Consistency in the weekly pattern of course activities is useful to students to plan their time and succeed in their studies. This article explains how to develop a pattern for weekly activities and communicate to students what they can expect from week to week.
Weekly course patterns are the sequence of events for course modules that employ consistent due dates. While some modules may have unique content, it is useful to establish a pattern for most modules. Most courses, whether face-to-face or online, follow a similar weekly pattern each week like:
Readings and a quiz
Some sort of weekly assignment
Interaction with the instructor and other students
Some weeks may not follow the pattern, but overall courses usually have a consistent weekly structure. Developing a weekly course pattern can be a tool to help organize ideas and curriculum when developing an online course. Consistency from week to week generally helps students plan and focus on the content, not the structure, of the course.
How to Develop a Weekly Course Pattern
You may choose to draw out the pattern as a table, a list, or a format of your choosing.
For each day, list the activities that will take place in a typical week. This may include readings, recorded lectures, homework, quizzes, assignments, discussions, or any other form of interaction with the learning content, other students, and/or the instructor.
Establish regular due dates by choosing 2-3 days each week when assignments will be due, for example Wed/Sun or Tues/Thurs/Sun.
When choosing between 2-3, consider if your students generally have more or less time to study in blocks. For example, some graduate courses have two due dates because students work full-time and have fewer clusters of time to study.
Sort or group the activities by the due dates you have established.
For each activity, indicate the interactions that will be taking place as one or more of the following: Learning-to-Content (L-C), Learner-to-Learner (L-L), Learner-to-Teacher (S-T).
Note the amount of time you anticipate it will take a student to complete each activity. Add a time estimate at the day level or activity level, for example, Tuesday (4 hrs) or Reading (1 hr). This can help students plan their week and help you ensure the course meets the University Credit Hours Policy 4080.
Use the information you listed to balance a typical week’s activities:
Do the due dates allow a realistic amount of time to learn the content, complete the activities, or study for a test?
Do the time estimates meet credit hour expectations? For example, a 3-credit course taught over 7 weeks will include between 16.5-19.5 hours of activity.
Do the activities include a variety of interactions with other students? With the content? With the instructor?
Add or remove activities for atypical weeks. With the changes, reevaluate the interactions and time estimates.
Example (List Style)
Here is an example 3-credit, 15-week course. Tasks are due three times a week (Tues / Thurs / Sun). Ideally, this will keep students connected to the course content. It also provides a time with the structure to interact with each other in discussions on Thursday and Sunday.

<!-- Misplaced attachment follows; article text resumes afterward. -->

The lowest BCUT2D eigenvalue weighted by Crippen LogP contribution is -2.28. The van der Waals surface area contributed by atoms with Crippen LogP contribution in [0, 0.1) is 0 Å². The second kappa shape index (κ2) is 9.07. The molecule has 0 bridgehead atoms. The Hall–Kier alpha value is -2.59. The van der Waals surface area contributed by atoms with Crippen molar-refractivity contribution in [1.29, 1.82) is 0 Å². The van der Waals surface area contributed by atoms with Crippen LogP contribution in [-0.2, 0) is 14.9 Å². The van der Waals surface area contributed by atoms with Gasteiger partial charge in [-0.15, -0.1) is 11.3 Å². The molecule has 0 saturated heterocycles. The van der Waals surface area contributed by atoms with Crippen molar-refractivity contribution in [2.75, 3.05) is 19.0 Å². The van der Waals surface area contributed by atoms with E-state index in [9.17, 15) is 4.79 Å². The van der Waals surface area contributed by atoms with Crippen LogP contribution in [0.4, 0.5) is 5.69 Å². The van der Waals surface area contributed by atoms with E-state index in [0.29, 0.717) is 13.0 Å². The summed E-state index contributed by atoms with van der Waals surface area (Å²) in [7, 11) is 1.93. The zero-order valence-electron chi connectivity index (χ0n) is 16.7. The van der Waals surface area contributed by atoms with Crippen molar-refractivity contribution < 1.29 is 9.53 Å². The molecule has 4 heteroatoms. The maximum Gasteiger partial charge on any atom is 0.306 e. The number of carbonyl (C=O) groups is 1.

Due Tuesday (2.5-3.0 hours) Module Introduction (5 min) Reading and Quiz: Chapter 00 (120 min) Reflective writing journal (30 min)
Due Thursday (2.5-3.0 hours) Reading or video content (60 min) Homework assignment (60-90+ min) Group Discussion: Initial Post (30 min)
Due Sunday (2.5-3.0 hours) Group Discussion: Reply Posts (60 min) Exam Prep or Guided Independent Study (60-90+ min) Reading Preview (30 min) Module Self-Evaluation (10 min)
Example (Table Style)
Interaction Type (S-C, S-T, S-S)
Interaction Type (S-C, S-T, S-S)
Reading and Quiz
Video Lecture and articles
Group Discussion: Initial Post
S-C, S-S, S-T
Group Discussion: Reply Posts
S-C, S-S, S-T
Homework assignment submission
Open-ended activities. It may be helpful to include open-ended activities such as "Exam Prep" in a design pattern as it allows you to promote effective study habits. You set the expectation, and it doesn't require monitoring. Without this type of activity, it's possible to overload students with more work than they can manage, and the quality of student work suffers. Spreading out the work is far superior to cramming because it requires less effort to absorb smaller amounts of information and reaps the benefits of spaced practice. Besides, it's more flexible when students need to make an adjustment in their schedule.
What about variety? It's important to leave room for variety, but not so much that students don't know what to expect. Students like variety, but also appreciate a consistent schedule. An example is to have consistent days and times that all graded discussion answers and replies are due each week. Each week, after that deadline has passed, the discussion closes to further activity while the instructor grades responses. Students quickly adapt to course and assignment schedules if they are consistent throughout the semester.
Time estimates. Time estimates are used for several reasons.
To help students plan their study time in flexible chunks or blocks
To communicate the level of effort expected for a given task
To monitor the workload so it stays within the time constraints defined by the State Board of Education for credit hours.